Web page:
If you have a problem with the drain that services your home or business, do you know who is responsible for paying to restore the flow to the drainage system?
In 2011 the law changed regarding who is responsible for the different sections of the drainage system that services your home or business.
Prior to this time, the owner of the premises was responsible for the drain system up to and including the connection to the main public sewer (normally located in the public highway), so if there was an issue with your drain at any point between your property and the main sewer it would be your responsibility to pay for. This is not necessarily the case anymore.
This guide should give you a clear understanding of the section of the drainage system that you as a home or business owner are responsible for.
What is the difference between a drain and a sewer?
- Drain - A pipe that drains waste and water from a property or group of properties that falls within the boundary of the property
- Sewer - Carries water and waste from a number of properties
As a property owner it is important to know which elements of the sewers and drains near your property are your responsibility and which fall under the care of the local water company.
In a bid to improve sewer maintenance and bring about greater transparency, the Government changed the law and transferred ownership of certain aspects of the sewage system from private property owners to the water companies.
Since October 2011, property owners have only been responsible for waste outlets designated as their own private drains. Anything else – classified as public sewers – falls under the responsibility of the water companies serving the area.
In the case of detached, semi-detached, terraced building or flats / apartments, the owners are only responsible for sections of pipework that are not shared with a neighbour and fall within the property boundary (including any garden or yard space). If the drainage system is shared or is beyond the boundary of the property, it is the responsibility of the local water company.
The law change has also affected businesses. The drains that are within the grounds of a business remain the sole responsibility of the property owner (provided they are not shared), and once the drain reaches the site boundary the responsibility is transferred to the water company.
Schools and Universities
The same applies for school and universities:
In essence, you are only responsible as a home or business owner if the drain is in your private boundary and it does not serve any other properties.
What are the rules if my business is on a Retail Park?
If your business is on a Retail Park, this is usually slightly different. Although the drains are shared on a Retail Park they are not the responsibility of the water company as they are usually all owned by the landlord of the Retail Park, up to the Retail Park boundary. In this case it is therefore the responsibility of the landlord to have the drains cleared and/or repaired if they fall within the boundary of the Retail Park.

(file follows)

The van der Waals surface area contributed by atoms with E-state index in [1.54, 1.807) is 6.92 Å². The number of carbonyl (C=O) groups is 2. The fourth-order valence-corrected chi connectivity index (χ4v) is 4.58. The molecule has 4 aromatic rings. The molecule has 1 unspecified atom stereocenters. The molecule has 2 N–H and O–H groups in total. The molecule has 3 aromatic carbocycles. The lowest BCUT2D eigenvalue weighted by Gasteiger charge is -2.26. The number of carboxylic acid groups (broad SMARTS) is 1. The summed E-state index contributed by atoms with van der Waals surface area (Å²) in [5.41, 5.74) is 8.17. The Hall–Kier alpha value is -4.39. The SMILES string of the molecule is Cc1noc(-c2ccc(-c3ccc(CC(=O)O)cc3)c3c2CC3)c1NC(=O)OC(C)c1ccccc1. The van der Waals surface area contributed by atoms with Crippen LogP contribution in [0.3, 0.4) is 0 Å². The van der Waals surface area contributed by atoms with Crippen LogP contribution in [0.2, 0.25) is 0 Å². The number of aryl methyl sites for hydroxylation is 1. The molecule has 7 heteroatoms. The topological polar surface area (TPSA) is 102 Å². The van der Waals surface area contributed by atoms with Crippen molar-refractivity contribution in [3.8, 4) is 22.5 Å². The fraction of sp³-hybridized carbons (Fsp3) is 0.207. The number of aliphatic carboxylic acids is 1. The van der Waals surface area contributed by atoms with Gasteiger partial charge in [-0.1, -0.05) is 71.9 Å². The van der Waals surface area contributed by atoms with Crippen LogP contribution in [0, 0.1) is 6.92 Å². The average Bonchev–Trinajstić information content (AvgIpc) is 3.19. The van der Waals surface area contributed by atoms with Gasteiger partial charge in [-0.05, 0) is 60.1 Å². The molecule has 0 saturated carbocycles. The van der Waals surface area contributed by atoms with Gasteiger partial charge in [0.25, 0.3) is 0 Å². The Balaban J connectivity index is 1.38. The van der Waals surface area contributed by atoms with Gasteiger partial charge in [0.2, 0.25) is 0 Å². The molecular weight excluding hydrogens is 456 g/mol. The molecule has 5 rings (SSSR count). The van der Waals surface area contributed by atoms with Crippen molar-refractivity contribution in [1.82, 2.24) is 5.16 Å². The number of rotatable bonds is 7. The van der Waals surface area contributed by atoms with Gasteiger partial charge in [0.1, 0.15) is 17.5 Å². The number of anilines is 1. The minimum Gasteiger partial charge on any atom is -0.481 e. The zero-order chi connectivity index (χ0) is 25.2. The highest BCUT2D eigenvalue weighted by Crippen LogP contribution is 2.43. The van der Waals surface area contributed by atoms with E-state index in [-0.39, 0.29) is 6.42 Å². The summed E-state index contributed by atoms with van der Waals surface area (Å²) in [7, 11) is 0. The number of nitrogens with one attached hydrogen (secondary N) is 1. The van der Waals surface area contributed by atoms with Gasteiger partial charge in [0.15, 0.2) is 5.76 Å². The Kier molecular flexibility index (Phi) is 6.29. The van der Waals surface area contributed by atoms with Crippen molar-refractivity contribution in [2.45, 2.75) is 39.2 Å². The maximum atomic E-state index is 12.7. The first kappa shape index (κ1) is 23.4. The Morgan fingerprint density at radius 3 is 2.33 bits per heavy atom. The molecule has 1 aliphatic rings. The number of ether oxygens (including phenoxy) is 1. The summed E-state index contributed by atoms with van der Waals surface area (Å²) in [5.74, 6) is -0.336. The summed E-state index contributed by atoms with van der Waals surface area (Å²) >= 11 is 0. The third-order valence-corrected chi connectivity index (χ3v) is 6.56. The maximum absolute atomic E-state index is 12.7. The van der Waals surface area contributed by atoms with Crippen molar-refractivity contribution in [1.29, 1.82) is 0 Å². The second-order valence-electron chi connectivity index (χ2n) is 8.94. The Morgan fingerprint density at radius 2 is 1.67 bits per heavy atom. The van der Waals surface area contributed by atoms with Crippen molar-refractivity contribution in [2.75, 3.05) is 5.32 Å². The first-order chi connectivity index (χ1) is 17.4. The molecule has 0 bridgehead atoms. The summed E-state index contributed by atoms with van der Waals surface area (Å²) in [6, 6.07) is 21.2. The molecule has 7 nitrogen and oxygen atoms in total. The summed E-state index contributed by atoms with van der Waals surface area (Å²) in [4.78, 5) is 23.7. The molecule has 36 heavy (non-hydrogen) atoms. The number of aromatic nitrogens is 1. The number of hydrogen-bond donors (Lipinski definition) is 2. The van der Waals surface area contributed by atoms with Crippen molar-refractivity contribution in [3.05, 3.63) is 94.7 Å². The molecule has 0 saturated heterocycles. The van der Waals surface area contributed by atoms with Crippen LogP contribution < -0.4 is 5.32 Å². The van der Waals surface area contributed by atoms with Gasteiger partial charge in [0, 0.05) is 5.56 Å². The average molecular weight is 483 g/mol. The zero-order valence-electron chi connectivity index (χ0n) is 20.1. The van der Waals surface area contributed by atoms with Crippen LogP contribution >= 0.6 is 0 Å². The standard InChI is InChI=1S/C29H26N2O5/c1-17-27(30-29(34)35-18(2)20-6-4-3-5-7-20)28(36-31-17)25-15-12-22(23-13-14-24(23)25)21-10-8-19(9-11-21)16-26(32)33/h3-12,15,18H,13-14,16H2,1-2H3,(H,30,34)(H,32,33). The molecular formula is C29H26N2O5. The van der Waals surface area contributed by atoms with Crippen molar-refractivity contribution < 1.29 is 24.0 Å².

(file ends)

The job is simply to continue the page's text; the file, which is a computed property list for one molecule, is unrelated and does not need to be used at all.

What about septic tanks, private treatment systems and cesspits?
Currently, when such systems are privately owned, their care and maintenance is the sole responsibility of the property owner. If a septic tank or treatment system serves more than one home or business, it is the responsibility of all the buildings it serves.
What should I do if I think I have a drainage problem?
Firstly, you need to find out if the problem is centralised to your own property’s system or if there is an issue with a nearby section of the public sewer. Speak to people in nearby homes / businesses and see if they are experiencing similar problems. If they are, it would suggest that the problem lies with the public sewer system and should therefore be reported to the local water company. However, if not then it could just be your own property – in which case, you need to get in touch with a reliable drainage specialist.
If there is an issue, it is essential that you get it resolved as soon as possible. For business owners, besides posing health risks for customers and those in the immediate area, untended blockages and other sewage issues can lead to prosecution. Laws state that property owners must have essential maintenance and repair work carried out when necessary.
My property is served by a private pumping station – how am I affected?
In the case of some buildings – particularly more remote properties, or housing developments and business parks – a pumping station serves as a connector to the main sewage system. Private pumping stations were not transferred over to sewerage companies in 2011 – but the Government does have plans to move them over by 2016. Until then, pumping stations are the responsibility of their owners.
Regardless of how individuals and businesses have been affected by the transfer of certain system elements to sewerage companies, good has come from the changes. Now, ownership of each section of drain is clearly defined, which means lengthy disputes over maintenance can easily be avoided and repairs can be made more swiftly.
By calling in reputable drainage specialists, you can ensure that maintenance and repairs will be carried out to the highest standard, and work will comply with current laws and legislation. Using a combination of industry experience and expertise, together with the latest in CCTV technology and other services, professionals can work to solve any drain-related issue.
If you have a commercial drainage system that serves your business and you require investigation, rehabilitation or maintenance work please don’t hesitate to get in touch with us on 0845 226 5060.